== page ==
NiFe local ordering in segregated Ni3Fe alloys: A simulation study using angular dependent potential

A Mangla and G Deo and PA Apte, COMPUTATIONAL MATERIALS SCIENCE, 153, 449-460 (2018).

DOI: 10.1016/j.commatsci.2018.07.022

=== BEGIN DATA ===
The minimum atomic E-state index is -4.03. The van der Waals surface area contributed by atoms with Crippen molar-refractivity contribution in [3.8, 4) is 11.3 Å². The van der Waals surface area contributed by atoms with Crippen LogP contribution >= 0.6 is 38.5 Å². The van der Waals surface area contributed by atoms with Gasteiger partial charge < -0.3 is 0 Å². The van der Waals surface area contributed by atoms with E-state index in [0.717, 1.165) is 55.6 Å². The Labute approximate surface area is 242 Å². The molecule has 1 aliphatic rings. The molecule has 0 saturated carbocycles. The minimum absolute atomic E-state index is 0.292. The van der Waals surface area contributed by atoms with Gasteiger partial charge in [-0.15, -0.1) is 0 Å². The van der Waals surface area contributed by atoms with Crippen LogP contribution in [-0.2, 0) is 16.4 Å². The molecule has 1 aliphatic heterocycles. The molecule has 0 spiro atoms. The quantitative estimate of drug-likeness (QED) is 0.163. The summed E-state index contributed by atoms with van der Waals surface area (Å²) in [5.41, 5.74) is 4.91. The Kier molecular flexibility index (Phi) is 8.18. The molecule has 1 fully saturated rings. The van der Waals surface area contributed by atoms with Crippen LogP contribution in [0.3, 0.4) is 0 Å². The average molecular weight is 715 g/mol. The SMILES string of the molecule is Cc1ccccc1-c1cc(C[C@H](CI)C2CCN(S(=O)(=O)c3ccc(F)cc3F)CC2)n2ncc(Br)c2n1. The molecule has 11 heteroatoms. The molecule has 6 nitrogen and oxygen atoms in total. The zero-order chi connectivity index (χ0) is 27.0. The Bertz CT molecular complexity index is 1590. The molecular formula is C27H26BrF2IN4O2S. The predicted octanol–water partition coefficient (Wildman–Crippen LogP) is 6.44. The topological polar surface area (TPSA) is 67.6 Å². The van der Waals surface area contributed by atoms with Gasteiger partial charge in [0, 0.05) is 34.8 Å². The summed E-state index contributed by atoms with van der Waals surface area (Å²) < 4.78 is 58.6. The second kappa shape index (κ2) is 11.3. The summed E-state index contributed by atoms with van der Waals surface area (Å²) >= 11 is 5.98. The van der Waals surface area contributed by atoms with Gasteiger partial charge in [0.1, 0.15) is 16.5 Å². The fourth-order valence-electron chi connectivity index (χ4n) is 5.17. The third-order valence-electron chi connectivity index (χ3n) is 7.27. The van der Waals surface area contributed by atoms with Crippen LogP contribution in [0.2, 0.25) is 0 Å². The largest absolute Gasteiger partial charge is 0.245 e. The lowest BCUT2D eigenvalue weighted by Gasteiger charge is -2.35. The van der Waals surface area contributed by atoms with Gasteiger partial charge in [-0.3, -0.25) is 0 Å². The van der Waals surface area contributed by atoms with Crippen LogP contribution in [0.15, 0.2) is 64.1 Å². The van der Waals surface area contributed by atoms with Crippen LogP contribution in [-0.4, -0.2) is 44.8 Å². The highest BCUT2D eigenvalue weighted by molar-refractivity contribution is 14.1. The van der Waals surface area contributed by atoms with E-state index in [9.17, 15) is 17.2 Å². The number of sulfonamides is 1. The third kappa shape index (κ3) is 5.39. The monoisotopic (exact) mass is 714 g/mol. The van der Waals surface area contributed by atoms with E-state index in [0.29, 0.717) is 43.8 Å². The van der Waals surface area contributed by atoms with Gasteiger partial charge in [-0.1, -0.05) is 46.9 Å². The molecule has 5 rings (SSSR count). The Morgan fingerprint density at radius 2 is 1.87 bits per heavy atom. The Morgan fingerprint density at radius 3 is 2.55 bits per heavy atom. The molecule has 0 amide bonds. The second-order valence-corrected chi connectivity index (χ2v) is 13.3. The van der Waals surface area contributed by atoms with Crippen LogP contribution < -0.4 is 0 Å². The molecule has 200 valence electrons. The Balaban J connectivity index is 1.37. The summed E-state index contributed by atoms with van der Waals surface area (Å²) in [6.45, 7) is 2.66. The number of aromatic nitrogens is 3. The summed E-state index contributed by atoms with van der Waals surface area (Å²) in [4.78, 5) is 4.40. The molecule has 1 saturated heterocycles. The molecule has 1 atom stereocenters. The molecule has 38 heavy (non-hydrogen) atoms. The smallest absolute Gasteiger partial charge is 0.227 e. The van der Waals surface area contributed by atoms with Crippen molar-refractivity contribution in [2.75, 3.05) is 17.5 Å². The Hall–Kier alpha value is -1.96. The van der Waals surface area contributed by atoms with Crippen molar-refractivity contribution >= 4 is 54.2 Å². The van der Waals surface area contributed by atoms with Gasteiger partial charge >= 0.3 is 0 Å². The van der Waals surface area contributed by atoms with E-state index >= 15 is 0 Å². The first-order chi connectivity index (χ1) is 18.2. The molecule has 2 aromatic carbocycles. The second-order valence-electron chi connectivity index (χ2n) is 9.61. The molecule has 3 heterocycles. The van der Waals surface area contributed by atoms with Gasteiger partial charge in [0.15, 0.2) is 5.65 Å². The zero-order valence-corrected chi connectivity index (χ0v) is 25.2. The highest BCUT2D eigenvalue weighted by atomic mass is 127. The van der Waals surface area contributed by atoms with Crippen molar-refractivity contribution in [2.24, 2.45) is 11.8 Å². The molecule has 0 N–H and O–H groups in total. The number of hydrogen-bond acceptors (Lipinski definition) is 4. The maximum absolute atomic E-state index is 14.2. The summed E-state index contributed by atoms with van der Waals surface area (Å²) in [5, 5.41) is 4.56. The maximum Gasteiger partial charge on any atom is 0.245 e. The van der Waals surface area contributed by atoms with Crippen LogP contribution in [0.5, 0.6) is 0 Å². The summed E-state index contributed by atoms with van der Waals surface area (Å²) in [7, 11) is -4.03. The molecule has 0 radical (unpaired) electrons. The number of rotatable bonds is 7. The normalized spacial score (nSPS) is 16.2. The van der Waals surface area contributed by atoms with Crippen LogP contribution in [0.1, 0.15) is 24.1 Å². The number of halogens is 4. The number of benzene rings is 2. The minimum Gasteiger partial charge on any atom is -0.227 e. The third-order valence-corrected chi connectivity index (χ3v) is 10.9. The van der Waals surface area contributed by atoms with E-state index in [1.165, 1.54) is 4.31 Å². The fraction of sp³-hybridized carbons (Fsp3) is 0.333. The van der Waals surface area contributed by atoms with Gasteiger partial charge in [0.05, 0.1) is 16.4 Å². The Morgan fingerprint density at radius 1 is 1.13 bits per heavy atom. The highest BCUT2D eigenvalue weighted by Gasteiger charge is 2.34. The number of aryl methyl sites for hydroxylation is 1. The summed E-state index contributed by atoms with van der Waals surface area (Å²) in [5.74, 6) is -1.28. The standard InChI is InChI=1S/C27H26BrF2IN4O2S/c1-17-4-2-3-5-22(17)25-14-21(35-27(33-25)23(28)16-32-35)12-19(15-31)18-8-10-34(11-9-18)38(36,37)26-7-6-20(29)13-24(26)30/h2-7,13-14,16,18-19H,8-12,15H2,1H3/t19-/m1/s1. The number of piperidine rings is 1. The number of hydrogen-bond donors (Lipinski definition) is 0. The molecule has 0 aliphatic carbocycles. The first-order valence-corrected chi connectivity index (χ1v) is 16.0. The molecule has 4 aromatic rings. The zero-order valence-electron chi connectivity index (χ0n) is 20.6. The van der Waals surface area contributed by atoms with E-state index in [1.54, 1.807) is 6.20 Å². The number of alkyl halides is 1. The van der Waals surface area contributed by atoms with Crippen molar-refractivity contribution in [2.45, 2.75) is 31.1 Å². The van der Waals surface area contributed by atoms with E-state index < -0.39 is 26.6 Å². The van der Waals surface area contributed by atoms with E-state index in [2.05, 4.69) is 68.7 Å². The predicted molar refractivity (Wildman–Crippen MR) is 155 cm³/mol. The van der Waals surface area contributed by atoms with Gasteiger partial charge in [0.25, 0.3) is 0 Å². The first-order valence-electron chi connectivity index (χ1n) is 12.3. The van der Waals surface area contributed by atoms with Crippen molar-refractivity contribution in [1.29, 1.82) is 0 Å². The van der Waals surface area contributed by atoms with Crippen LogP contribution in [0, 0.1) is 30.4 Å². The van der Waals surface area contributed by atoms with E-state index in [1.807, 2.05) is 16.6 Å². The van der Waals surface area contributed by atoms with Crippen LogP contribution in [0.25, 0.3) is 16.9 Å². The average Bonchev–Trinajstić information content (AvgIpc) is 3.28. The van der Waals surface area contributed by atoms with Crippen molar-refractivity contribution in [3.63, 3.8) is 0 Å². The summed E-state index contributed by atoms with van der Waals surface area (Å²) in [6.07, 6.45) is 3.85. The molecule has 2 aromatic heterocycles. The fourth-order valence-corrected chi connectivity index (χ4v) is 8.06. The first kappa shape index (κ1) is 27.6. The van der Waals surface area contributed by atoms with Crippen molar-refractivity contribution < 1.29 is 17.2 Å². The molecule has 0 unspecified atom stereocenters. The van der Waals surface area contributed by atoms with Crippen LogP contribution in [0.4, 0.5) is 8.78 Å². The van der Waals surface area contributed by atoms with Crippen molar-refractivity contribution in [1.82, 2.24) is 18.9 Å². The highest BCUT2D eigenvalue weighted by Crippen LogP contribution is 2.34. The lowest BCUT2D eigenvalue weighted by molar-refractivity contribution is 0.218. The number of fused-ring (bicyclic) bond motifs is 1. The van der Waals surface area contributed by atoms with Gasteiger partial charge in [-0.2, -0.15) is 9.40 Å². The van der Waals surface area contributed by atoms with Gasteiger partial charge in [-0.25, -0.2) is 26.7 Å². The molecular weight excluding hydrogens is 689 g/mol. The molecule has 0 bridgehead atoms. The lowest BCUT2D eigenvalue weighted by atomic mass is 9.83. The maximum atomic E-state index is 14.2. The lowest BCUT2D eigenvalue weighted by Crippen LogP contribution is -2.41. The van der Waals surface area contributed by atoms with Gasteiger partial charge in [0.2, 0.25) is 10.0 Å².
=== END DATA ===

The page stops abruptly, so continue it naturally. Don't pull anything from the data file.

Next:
In this work, we analyze the compositional disordering in the Ni3Fe alloy (with surface layers exposed to vacuum) at elevated temperatures in simulations using a Modified Embedded Atom potential with the Angular Dependent terms (ADP). We find that the Fe enrichment primarily occurs in the sub-surface layers of the alloy samples with (1 0 0), (1 1 0), and (1 1 1) orientated surfaces exposed to vacuum at elevated temperatures. Nickel enrichment occurs primarily in the surface layers with the (1 0 0) and (1 1 0) orientations. In the case of (1 1 1) orientated surfaces exposed to vacuum, the surface layer composition (25% Fe, 75% Ni) is not significantly altered even at a relatively high temperature of 1100 K. Our findings are qualitatively in agreement with the experimental and density functional theory (DFT) studies in the literature on the segregation in Ni3Fe alloys. We find that, irrespective of the orientation of the surface layers, Fe segregation (in the bulk of the alloy) predominantly occurs so as to achieve a local ordering similar to that in the NiFe alloy. In particular, the Fe atoms form planar 5-Fe atom clusters in the (1 0 0) planes, which are sandwiched between pure Ni layers with the (1 0 0) orientations. Thus, the central Fe atom of the 5-Fe atom cluster in the (1 0 0) plane has a local environment (in terms of nearest neighbor atoms) similar to that of a Fe atom in the NiFe alloy. We also find that a significant proportion of disordered Ni atoms in the bulk are associated with the Fe segregation in the form of 5-Fe atom clusters (i.e., NiFe local ordering). Furthermore, in the disordered Ni3Fe alloy, the Ni atoms with pure Ni nearest neighbor environment (i.e., with no nearest neighbor Fe atoms) exist primarily in the bulk, while in the surface layers the percentage of such Ni atoms is relatively insignificant.

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